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Hey, Answerman!

by Zac Bertschy,

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Over last weekend my computer decided to melt down, so I had to replace it. What that means is that I also lost all of my old emails; so, if you had a question or a caption idea, resend it! Last week's contest will be extended through this week in order to give everyone time to resubmit. In addition, if you've won a prize from the Win Answerman's Stuff contest, I'm gonna need your mailing address again.

Anyway, let's get right to it.

I have recently begun an attempt to start an anime club at my school, thinking I could get fellow anime fans together to watch DVDs with each
week.  However, when I went to apply, they told me that in order to watch the DVDs, I would have to obtain the rights to show them to an audience, even if I only showed one or two episodes from each DVD.  Could you please tell me how I would go about doing this?

I used to run the anime club in college back in the Bronze Age when men were men and women were referred to as "wenches" and we basically never had to ask for permission to show anything, mostly because the companies didn't really care (at least, they didn't seem to care). I mean, it's basically free advertising, right?

That said, times have changed, and you probably want to get permission from the companies out there whose product you plan on showing. The good news is, most all of 'em are staffed by good people who are fans themselves and they'll be more than happy to let you show stuff. Heck, some of them might even send you some DVDs for free! A few companies out there - ADV, CPM and FUNimation, to name some - have special programs for anime clubs where they send you screeners in exchange for a little feedback about the show from your audience. It's a pretty sweet deal, really, considering most anime fans do that anyway by hopping on the internet after they've seen something and commenting on a message forum.

One word of advice, though: make sure your club does something other than simply sitting in a room watching anime in silence. Have discussion days, maybe do some cosplay, attend local conventions together, plan picnics, go to movies. My club was in danger of dying out until we realized that people can watch anime at home; they come to clubs to socialize with other fans, so planning events that allow them to do that will make your club way more successful.

Is the going to be third Vampire Hunter D: Movie I am a big fan I would love to see them make a new one, th novels are good but I would love to see a new movie or even a OVA. Your my only hope AnswerMan.

Well, unfortunately they rejected my spec script for a third movie in which Vampire Hunter D travels back in time and saves the Flintstones and, indeed, the entire town of Bedrock from a zombie infestation. I waited and waited for a response from Madhouse, but all they sent back were an envelope full of ashes and a restraining order. Pft. Philistines.

As of this moment there haven't been any announced plans to make a third Vampire Hunter D: Movie, but given the success of the first two films and the astounding success of the novel, I wouldn't be surprised if they did decide to do another one. Vampire Hunter D is one of those titles that's had a remarkable amount of success in America, and when a title manages crossover success like that - a'la Ninja Scroll or Hellsing - the odds that more anime will be made are much higher.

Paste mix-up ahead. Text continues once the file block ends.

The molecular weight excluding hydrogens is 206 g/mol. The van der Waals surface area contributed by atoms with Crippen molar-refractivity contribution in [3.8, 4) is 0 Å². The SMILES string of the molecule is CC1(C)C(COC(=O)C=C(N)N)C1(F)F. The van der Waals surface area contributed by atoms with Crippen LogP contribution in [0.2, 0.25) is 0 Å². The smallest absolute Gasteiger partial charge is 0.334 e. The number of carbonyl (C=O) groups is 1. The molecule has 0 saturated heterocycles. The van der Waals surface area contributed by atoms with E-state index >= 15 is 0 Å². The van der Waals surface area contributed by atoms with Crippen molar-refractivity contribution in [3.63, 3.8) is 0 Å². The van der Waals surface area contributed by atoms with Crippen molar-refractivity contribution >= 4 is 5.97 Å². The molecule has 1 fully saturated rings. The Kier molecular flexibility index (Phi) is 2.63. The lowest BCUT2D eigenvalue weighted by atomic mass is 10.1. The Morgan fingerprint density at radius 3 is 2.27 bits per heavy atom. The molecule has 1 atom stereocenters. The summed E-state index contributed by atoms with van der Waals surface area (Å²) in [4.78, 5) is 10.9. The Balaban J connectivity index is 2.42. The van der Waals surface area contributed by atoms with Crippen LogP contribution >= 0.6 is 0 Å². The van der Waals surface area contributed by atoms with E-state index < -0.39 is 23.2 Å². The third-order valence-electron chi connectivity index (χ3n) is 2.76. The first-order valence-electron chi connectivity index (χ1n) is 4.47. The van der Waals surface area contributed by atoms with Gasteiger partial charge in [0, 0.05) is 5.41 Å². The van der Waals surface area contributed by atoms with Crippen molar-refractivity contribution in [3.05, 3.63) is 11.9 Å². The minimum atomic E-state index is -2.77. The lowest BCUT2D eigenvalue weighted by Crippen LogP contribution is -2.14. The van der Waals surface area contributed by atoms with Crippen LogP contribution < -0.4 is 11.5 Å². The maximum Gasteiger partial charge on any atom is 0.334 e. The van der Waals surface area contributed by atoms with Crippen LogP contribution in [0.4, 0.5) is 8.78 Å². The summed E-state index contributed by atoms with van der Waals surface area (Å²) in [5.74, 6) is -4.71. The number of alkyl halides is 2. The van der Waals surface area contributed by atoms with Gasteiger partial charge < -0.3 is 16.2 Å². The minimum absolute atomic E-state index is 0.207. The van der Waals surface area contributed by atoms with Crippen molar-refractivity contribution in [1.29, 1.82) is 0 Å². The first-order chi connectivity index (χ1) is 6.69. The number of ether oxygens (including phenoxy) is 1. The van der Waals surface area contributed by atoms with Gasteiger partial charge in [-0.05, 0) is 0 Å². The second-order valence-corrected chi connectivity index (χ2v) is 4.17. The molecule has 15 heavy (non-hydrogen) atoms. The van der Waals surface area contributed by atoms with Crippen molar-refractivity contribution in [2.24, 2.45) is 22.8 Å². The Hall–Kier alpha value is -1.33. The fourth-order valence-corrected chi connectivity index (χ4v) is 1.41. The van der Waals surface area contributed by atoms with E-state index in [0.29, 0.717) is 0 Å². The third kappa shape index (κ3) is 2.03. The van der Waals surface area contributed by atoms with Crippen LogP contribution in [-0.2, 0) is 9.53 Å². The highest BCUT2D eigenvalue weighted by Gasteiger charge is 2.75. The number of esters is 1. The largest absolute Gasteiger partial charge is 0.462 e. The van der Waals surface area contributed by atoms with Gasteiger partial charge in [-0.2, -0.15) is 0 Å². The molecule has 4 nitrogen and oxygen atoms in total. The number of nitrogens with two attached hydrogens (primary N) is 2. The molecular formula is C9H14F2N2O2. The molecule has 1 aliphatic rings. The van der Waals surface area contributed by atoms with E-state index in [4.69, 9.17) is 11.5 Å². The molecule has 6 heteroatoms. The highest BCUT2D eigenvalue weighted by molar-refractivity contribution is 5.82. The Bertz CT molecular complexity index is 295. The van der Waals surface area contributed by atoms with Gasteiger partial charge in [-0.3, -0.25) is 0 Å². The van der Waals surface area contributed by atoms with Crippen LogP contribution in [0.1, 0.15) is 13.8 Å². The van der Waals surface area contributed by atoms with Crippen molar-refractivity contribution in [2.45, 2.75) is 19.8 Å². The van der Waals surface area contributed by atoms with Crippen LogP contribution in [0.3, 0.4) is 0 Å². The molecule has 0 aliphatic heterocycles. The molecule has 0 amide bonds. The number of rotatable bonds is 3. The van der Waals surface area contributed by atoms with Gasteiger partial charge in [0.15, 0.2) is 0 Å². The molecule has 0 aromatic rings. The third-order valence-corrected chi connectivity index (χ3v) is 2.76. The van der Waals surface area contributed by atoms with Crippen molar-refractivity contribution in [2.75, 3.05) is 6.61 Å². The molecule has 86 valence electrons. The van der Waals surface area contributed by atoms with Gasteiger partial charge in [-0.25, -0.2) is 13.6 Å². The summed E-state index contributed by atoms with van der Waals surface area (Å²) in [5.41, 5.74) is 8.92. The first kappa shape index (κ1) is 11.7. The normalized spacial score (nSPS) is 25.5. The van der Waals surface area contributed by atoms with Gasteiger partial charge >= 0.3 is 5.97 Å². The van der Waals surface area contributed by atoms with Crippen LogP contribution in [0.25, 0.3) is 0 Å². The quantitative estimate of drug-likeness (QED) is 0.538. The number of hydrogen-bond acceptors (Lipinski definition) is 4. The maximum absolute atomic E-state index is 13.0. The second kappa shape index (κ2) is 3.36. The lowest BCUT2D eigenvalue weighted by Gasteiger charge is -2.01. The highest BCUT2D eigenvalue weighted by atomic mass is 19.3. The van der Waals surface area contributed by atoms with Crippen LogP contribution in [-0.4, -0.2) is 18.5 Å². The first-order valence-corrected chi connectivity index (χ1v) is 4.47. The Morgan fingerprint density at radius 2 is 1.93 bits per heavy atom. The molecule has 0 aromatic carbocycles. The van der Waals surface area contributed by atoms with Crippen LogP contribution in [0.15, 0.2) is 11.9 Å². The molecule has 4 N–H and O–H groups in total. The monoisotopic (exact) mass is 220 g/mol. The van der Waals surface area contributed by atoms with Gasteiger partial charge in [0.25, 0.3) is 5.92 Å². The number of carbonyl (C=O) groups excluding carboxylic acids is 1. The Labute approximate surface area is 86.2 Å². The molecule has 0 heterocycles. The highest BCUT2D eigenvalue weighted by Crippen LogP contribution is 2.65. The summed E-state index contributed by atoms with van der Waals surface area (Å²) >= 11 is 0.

So, there's nothing for now, but I'd say keep holding out.

I'm sure you've heard this question thousands of times, but I'm just curious. Anyways, getting to my more important question...Does someone with your anime experience understand FLCL or Furi Kuri completely? As far as I know, not very many people do, but everyone seems to enjoy the show none-the-less.

I think a lot of people find themselves confused by the chaotic art direction of FLCL, and in turn think that because the style of the show is so over-the-top and bizarre that the story is also really confusing and nonlinear. I mean, the sequence of events - although the events themselves are strange and surreal at times - makes sense and follows a pretty basic coming-of-age story, albeit one populated by robots and aliens and all manner of anime trappings. The show plays by its own rules, and while the logic it uses is twisted, it does follow through. What's not to understand, really? Again, the events themselves are weird, but the story isn't told in a confusing or experimental fashion; the plot moves from point A to point B just like every other anime out there.

Watch it again with this mindset and tell me if you still think the show's confusing or nonsensical.
This is kinda like saying you don't understand or can't comprehend The End of Evangelion; frankly, it just isn't that hard to piece it all together. Some people get so thrown off by surreal imagery that they focus on that and lose sight of the storyline, which might be hard to follow if you aren't paying strict attention but really isn't very complex. There's nothing wrong with that, but watching something again with a clearer head - and maybe a better understanding of the series' visual style - might clear it up for you.